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Driver falls asleep at the wheel, strikes three vehicles in Union City

By Jon Watje
Managing Editor

Union City emergency crews responded to a multiple car wreck caused by a driver falling asleep.

This Ford 500 was one of three vehicles struck by a truck in Union City on Thursday. Police say the driver of the truck fell asleep at the wheel.

This Ford 500 was one of three vehicles struck by a truck in Union City on Thursday. Police say the driver of the truck fell asleep at the wheel.

On the morning of Thursday, Dec. 8 at approximately 7:45 a.m., a 1996 Chevrolet 1500 pickup operated by Kade Lavey, 20, of Marlow was driving southbound from I-40 on US 81. Lavey stated that he had fallen asleep after working all night. Lavey drove into the rear of a 2011 GMC Terrain that was also southbound. This vehicle was operated by Kristie Phillips, 44, of Yukon. This woke Lavey who veered to the left, crossing into on-coming traffic where he struck two northbound vehicles. First a 2001 Ford F-150 operated by Joshua Grubb, 36, of Yukon, and then a 2006 Ford 500 operated by Kenneth Hembree, 25, of Minco. Mr. Lavey reported non-life threatening injuries and was transported by Mercy EMS to Mercy Health Center El Reno.

Union City Police Chief Richard Stephens said the incident could have ended much differently.

“All of the vehicles in this collision were disabled and the debris field was spread across nearly 750 feet of roadway,” Stephens said. “The northbound lanes were closed for nearly an hour with traffic diverted around the scene into one of the southbound lanes.”

This situation strongly illustrates the dangers of driving while sleepy or sleep deprived.

The National Highway Traffic Safety Administration conservatively estimates that 100,000 police-reported crashes are the direct result of driver fatigue each year. This results in an estimated 1,550 deaths, 71,000 injuries, and $12.5 billion in monetary losses. These figures may be the tip of the iceberg, since currently it is difficult to attribute crashes to sleepiness.

According to the National Sleep Foundation’s 2005 Sleep in America poll, 60% of adult drivers – about 168 million people – say they have driven a vehicle while feeling drowsy in the past year, and more than one-third, (37% or 103 million people), have actually fallen asleep at the wheel! In fact, of those who have nodded off, 13% say they have done so at least once a month. Four percent – approximately eleven million drivers – admit they have had an accident or near accident because they dozed off or were too tired to drive.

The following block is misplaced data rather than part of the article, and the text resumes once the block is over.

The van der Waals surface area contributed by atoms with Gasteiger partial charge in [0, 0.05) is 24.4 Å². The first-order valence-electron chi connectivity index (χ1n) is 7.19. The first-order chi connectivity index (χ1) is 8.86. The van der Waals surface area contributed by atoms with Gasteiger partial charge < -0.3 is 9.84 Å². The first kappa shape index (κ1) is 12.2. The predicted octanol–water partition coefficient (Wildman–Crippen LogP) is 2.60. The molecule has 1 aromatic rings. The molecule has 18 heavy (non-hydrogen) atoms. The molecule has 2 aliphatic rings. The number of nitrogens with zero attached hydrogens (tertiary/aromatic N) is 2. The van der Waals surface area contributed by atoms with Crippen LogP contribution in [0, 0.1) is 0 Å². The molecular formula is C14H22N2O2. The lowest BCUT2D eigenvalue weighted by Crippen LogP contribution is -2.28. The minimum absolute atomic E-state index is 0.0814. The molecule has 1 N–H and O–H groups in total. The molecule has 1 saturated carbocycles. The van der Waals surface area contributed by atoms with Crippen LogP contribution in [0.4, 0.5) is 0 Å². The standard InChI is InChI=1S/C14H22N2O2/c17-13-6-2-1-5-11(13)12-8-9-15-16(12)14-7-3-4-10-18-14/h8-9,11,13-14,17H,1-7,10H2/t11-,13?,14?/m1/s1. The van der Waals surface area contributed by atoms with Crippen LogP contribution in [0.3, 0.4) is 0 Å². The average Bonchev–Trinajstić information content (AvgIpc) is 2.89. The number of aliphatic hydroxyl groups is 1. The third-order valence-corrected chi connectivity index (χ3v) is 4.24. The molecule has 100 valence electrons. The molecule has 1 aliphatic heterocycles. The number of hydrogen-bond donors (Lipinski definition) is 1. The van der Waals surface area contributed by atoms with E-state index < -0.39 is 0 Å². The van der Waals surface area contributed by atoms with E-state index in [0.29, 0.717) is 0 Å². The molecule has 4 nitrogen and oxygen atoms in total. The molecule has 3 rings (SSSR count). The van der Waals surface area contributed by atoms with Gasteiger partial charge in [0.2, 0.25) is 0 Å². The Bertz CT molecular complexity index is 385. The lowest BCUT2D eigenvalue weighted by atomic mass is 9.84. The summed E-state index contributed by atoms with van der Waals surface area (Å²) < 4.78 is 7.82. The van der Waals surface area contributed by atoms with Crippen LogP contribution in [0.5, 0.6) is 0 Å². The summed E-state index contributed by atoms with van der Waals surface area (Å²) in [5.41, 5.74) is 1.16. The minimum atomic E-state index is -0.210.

Sleep related crashes are most common in young people, especially men, adults with children and shift workers. According to the NSF’s 2002 poll:
• Adults between 18-29 are much more likely to drive while drowsy compared to other age groups (71% vs. 30-64, 52% vs. 65+, 19%).
• Men are more likely than women to drive while drowsy (56% vs. 45%) and are almost twice as likely as women to fall asleep while driving (22% vs. 12%).
• Adults with children in the household are more likely to drive drowsy than those without children (59% vs. 45%).
• Shift workers are more likely than those who work a regular daytime schedule to drive to or from work drowsy at least a few days a month (36% vs. 25%).
• Sleep deprivation increases the risk of a sleep-related crash; the less people sleep, the greater the risk.
• According to a study by the AAA Foundation for Traffic Safety, people who sleep six to seven hours a night are twice as likely to be involved in such a crash as those sleeping 8 hours or more, while people sleeping less than 5 hours increased their risk four to five times.
• A study by researchers in Australia showed that being awake for 18 hours produced an impairment equal to a blood alcohol concentration (BAC) of .05, and .10 after 24 hours; .08 is considered legally drunk.
• Other research indicates commercial drivers and people with undiagnosed sleep disorders such as sleep apnea and acute insomnia are also at greater risk for fall asleep crashes.
“Please make sure that you are prepared and safe to operate a motor vehicle safely,” Stephens said. “Your life and many other families depend on your judgement every day.”

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